For anyone on two wheels mashing their way up the climb with only the power of their two legs, that’s the equivalent of going through the “smokers’ pit” that forms beside the entrances to shopping malls and office buildings. The stench of questionable health and dubious hygiene is almost as strong.

You've entered the "Shuttlers' Zone," domain of the weak.

It’s a pullout on the side of the road where mountain bikers rendezvous to pile their 40-pound dual-suspension behemoths with six-inch travel forks and their peared bodies into the back of a designated buddy’s pick up truck or onto the hitch rack at the back of their SUV to be ferried in air-conditioned, surround sound comfort to the top of the trails, so they can coast down with minimal effort and maximum air.

Some of the shuttlers are a little more environmentally conscious, or maybe just poorer; they wait at the bus stop just before the Shuttlers’ Zone, clamping their downhill steeds into the special racks at the front of every bus.

While I’ve yet to be able to wrap my head fully around the logistical arrangements of shuttling (at some point the shuttlee has to get back up to their vehicle; how does that happen), I can understand its logic on bigger mountains like Seymour, where the road up is long and hard, and the trails down are more suited to downhill thrashing.

But as mountains go, Burnaby’s is little more than a hump. The trails that crisscross its slopes are more suited to nimble cross-country rides.

Those heavy downhill rigs exact a toll. Their riders, ever in the search of the “North Shore experience” without the inconvenience of having to cross a bridge, tend to seek out stunts, creating new, rogue trails to take advantage of drops or jumps. Their heft pounds the dirt, hastening erosion, deepening natural lumps.

A couple of years ago, in an effort to distract the downhillers from their destructive ways, the city opened a skills park at the base of the mountain, with ramps, stunts, rollers and beams to test and develop their skills.

It’s a fabulous facility, and it’s mostly ignored.

I haven’t done a trail ride up there in a couple of years. Some parts of my favorite routes became more sketchy than I was confident to handle. But the ride up was always a key part of the experience, especially when I finally conquered Cardiac, the short, extremely steep side trail that vexed me for years.

Riding up always made the ride down that much sweeter.





I’m not tri (not that there’s anything wrong with that)

4 07 2010

Sunday is supposed to be a prime riding day; but I was having trouble getting motivated this morning.

Our interminable summer of grayness might have had something to do with it; it’s the first weekend in July and there’s no way I should still be wearing sleeves and knee warmers!

The only thing blue in this photo is my arm warmers! I shouldn't have to be wearing these in July!

But after getting up early to watch the first stage of the Tour de France, there’s no way I couldn’t ride. Like Katie says, I love the Tour, this is my favorite time of year, this is Game Time.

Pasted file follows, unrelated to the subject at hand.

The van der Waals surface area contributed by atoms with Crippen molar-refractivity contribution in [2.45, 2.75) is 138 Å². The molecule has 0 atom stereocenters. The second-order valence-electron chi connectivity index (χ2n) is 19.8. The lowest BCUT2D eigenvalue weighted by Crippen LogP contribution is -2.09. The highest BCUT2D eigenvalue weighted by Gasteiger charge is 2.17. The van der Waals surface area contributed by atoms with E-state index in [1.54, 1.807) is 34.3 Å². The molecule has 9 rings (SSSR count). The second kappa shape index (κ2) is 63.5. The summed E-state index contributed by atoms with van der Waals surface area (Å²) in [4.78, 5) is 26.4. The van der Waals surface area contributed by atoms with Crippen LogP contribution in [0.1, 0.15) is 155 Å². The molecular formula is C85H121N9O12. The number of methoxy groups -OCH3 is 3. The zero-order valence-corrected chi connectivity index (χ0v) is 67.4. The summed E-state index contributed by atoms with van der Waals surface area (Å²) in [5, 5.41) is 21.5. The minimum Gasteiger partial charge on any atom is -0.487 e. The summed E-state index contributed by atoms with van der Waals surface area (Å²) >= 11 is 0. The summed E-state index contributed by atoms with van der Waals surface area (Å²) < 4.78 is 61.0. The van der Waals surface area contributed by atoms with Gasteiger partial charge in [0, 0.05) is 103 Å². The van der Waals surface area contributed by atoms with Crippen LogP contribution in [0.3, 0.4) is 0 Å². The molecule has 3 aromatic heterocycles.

I’ve had a love affair with Le Tour since the 1980s, when I watched the weekend highlight shows on CBS Sports Spectacular, with John Tesh as host and, apparently, soundtrack composer. I was captivated by spectacle, the crashes, the beautiful French countryside and picturesque villages, and, of course, Greg LeMond’s stunning victory  over Laurent Fignon in the final stage Time Trial of the 1989 Tour.

The 1990s were kinda lean times for us Tour-o-philes as the tv coverage bounced between CBS, ABC and ESPN. We were lucky to get a half hour late night recap show.

The emergence of Lance Armstrong from cancer survivor to Tour champion sparked a renaissance of tv coverage. Upstart cable network OLN acquired the rights and started broadcasting stages live every day. It was so cool to be able to finally be able to watch the final 60 or 70 kilometers of each day’s race unfold live while eating breakfast.

But it was “The Look” that really ignited my passion for Le Tour.

As the time difference between France and the west coast meant live Tour coverage usually started at five a.m. or so, I was usually content to just catch the last hour or so, then watch the highlights in the evening. But for some reason, I’d awoken early on the morning of Stage 10 of the 2001 Tour. Lance, going for his third straight victory since coming back to the sport from his battle with cancer, was suffering as the peloton approached the legendary Alpe d’Huez for the first of that year’s Alps’ stages. His main rival, Jan Ullrich, seemed completely in control. The two of them were together as they hit the climb’s lower slopes, Armstrong laboring, sweating, bobbing up and down. Ullrich was calm, cool, pedaling a strong cadence.

Suddenly, as they came around a bend, Lance got out of the saddle and accelerated. Ullrich was glued to his seat. Armstrong glanced back over his shoulder, as if to throw his rival a challenge, “show me what you’ve got.” Ullrich had no answer. He was beaten. The glance became “The Look,” one of the most electric moments in cycling history.

That morning I couldn’t stop talking about “The Look” at work, I was so jazzed by what I’d witnessed. My co-workers must have thought I’d gone off the deep end; who the hell gets up to watch a bike race at five in the morning????